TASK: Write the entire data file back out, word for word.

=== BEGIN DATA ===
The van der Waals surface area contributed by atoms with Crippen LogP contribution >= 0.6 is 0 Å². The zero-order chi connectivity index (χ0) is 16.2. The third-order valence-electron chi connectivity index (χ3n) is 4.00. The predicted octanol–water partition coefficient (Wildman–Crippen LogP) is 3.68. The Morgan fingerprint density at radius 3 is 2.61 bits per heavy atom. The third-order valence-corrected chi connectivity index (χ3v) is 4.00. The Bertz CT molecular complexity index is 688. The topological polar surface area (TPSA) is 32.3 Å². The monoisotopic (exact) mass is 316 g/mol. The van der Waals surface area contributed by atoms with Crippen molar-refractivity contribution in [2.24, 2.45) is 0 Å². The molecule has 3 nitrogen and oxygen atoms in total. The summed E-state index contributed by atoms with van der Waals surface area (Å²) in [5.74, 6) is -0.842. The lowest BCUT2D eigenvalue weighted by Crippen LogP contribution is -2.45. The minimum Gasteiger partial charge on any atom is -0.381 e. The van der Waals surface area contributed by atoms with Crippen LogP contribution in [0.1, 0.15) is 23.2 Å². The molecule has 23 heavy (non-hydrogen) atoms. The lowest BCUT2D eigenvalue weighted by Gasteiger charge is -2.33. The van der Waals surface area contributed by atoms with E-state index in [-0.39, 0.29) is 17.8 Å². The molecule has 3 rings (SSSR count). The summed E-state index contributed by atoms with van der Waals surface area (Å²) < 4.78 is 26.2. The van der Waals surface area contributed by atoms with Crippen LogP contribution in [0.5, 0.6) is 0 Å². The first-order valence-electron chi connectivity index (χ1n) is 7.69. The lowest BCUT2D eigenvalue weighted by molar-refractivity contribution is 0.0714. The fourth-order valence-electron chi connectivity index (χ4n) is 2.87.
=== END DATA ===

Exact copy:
The van der Waals surface area contributed by atoms with Crippen LogP contribution >= 0.6 is 0 Å². The zero-order chi connectivity index (χ0) is 16.2. The third-order valence-electron chi connectivity index (χ3n) is 4.00. The predicted octanol–water partition coefficient (Wildman–Crippen LogP) is 3.68. The Morgan fingerprint density at radius 3 is 2.61 bits per heavy atom. The third-order valence-corrected chi connectivity index (χ3v) is 4.00. The Bertz CT molecular complexity index is 688. The topological polar surface area (TPSA) is 32.3 Å². The monoisotopic (exact) mass is 316 g/mol. The van der Waals surface area contributed by atoms with Crippen molar-refractivity contribution in [2.24, 2.45) is 0 Å². The molecule has 3 nitrogen and oxygen atoms in total. The summed E-state index contributed by atoms with van der Waals surface area (Å²) in [5.74, 6) is -0.842. The lowest BCUT2D eigenvalue weighted by Crippen LogP contribution is -2.45. The minimum Gasteiger partial charge on any atom is -0.381 e. The van der Waals surface area contributed by atoms with Crippen LogP contribution in [0.1, 0.15) is 23.2 Å². The molecule has 23 heavy (non-hydrogen) atoms. The lowest BCUT2D eigenvalue weighted by Gasteiger charge is -2.33. The van der Waals surface area contributed by atoms with E-state index in [-0.39, 0.29) is 17.8 Å². The molecule has 3 rings (SSSR count). The summed E-state index contributed by atoms with van der Waals surface area (Å²) < 4.78 is 26.2. The van der Waals surface area contributed by atoms with Crippen LogP contribution in [0.5, 0.6) is 0 Å². The first-order valence-electron chi connectivity index (χ1n) is 7.69. The lowest BCUT2D eigenvalue weighted by molar-refractivity contribution is 0.0714. The fourth-order valence-electron chi connectivity index (χ4n) is 2.87.